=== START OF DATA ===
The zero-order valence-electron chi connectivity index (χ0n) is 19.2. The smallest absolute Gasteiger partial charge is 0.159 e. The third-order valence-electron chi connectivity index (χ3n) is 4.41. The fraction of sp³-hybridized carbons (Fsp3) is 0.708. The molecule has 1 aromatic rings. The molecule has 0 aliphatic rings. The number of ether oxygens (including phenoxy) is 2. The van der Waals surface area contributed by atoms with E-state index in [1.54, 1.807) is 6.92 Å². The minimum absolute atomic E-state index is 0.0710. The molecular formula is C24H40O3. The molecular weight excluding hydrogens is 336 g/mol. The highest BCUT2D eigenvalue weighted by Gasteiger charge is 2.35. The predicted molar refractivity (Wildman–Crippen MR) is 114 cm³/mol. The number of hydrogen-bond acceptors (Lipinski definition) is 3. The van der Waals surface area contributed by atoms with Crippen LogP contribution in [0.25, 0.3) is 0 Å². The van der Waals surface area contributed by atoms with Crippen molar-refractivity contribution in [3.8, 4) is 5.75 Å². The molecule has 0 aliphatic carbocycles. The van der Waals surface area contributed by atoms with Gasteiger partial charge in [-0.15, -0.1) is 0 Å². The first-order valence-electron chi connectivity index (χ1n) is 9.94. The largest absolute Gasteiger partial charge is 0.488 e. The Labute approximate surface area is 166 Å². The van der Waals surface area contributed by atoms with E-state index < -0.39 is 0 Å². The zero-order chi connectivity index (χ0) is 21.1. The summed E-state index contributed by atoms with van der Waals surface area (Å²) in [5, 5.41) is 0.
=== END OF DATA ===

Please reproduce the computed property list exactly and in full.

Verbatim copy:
The zero-order valence-electron chi connectivity index (χ0n) is 19.2. The smallest absolute Gasteiger partial charge is 0.159 e. The third-order valence-electron chi connectivity index (χ3n) is 4.41. The fraction of sp³-hybridized carbons (Fsp3) is 0.708. The molecule has 1 aromatic rings. The molecule has 0 aliphatic rings. The number of ether oxygens (including phenoxy) is 2. The van der Waals surface area contributed by atoms with E-state index in [1.54, 1.807) is 6.92 Å². The minimum absolute atomic E-state index is 0.0710. The molecular formula is C24H40O3. The molecular weight excluding hydrogens is 336 g/mol. The highest BCUT2D eigenvalue weighted by Gasteiger charge is 2.35. The predicted molar refractivity (Wildman–Crippen MR) is 114 cm³/mol. The number of hydrogen-bond acceptors (Lipinski definition) is 3. The van der Waals surface area contributed by atoms with Crippen LogP contribution in [0.25, 0.3) is 0 Å². The van der Waals surface area contributed by atoms with Crippen molar-refractivity contribution in [3.8, 4) is 5.75 Å². The molecule has 0 aliphatic carbocycles. The van der Waals surface area contributed by atoms with Gasteiger partial charge in [-0.15, -0.1) is 0 Å². The first-order valence-electron chi connectivity index (χ1n) is 9.94. The largest absolute Gasteiger partial charge is 0.488 e. The Labute approximate surface area is 166 Å². The van der Waals surface area contributed by atoms with E-state index < -0.39 is 0 Å². The zero-order chi connectivity index (χ0) is 21.1. The summed E-state index contributed by atoms with van der Waals surface area (Å²) in [5, 5.41) is 0.